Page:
States Target Alphabet’s Search and Digital Advertising
States are demanding Google redesign its search results, as they claim the firm itself benefits based on which results are prioritized.
Alphabet (GOOGL) is now facing more antitrust legal battles as 35 states, the District of Columbia, and the territories of Puerto Rico and Guam filed suit on Dec. 17 against Google’s search. In addition, Texas sued Google for its dominance of the online ad market. The search suit likely will be combined with the one that the Justice Department filed on Oct. 20. Our opinion regarding that suit has not changed as we think it may ultimately be decided by the U.S. Supreme Court, where the application of the consumer welfare standard, which benefits Google, is more likely. In terms of Texas’ advertising case, increases in competition (such as Amazon) and the continuing decline in ad prices may help Google. We continue to rate Alphabet a wide-moat firm and believe it will maintain its network effect and intangible asset moat sources. We are maintaining our $1,980 fair value estimate.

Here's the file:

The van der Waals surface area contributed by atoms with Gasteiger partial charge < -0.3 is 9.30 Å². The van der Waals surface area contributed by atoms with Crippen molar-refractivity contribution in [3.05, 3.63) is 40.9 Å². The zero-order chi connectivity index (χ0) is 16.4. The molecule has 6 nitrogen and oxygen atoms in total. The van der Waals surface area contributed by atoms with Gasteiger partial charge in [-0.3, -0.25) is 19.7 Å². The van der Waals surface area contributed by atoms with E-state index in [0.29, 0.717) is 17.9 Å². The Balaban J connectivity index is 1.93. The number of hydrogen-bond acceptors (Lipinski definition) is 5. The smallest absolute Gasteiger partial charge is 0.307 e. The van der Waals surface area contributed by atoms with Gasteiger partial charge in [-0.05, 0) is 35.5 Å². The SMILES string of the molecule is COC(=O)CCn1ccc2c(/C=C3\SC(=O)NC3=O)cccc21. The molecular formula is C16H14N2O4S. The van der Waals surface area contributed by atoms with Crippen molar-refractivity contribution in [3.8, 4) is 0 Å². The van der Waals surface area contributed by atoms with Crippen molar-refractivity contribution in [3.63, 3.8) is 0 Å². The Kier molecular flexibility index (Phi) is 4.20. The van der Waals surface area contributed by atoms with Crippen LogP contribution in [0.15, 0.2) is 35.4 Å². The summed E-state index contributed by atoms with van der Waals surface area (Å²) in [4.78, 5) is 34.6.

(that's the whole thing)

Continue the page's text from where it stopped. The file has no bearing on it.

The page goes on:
In the search suit, states are demanding Google redesign its search results, as they claim the firm itself benefits based on which results are prioritized. In addition, it is alleged that Google has demonstrated anticompetitive behavior by paying Apple to keep Google as the default search engine on iPhones. Further, the suit also focuses on the lack of openness when it comes to connected cars being able to have not only the Google Assistant but also Amazon’s Alexa.
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Ali Mogharabi does not own shares in any of the securities mentioned above. Find out about Morningstar’s editorial policies.
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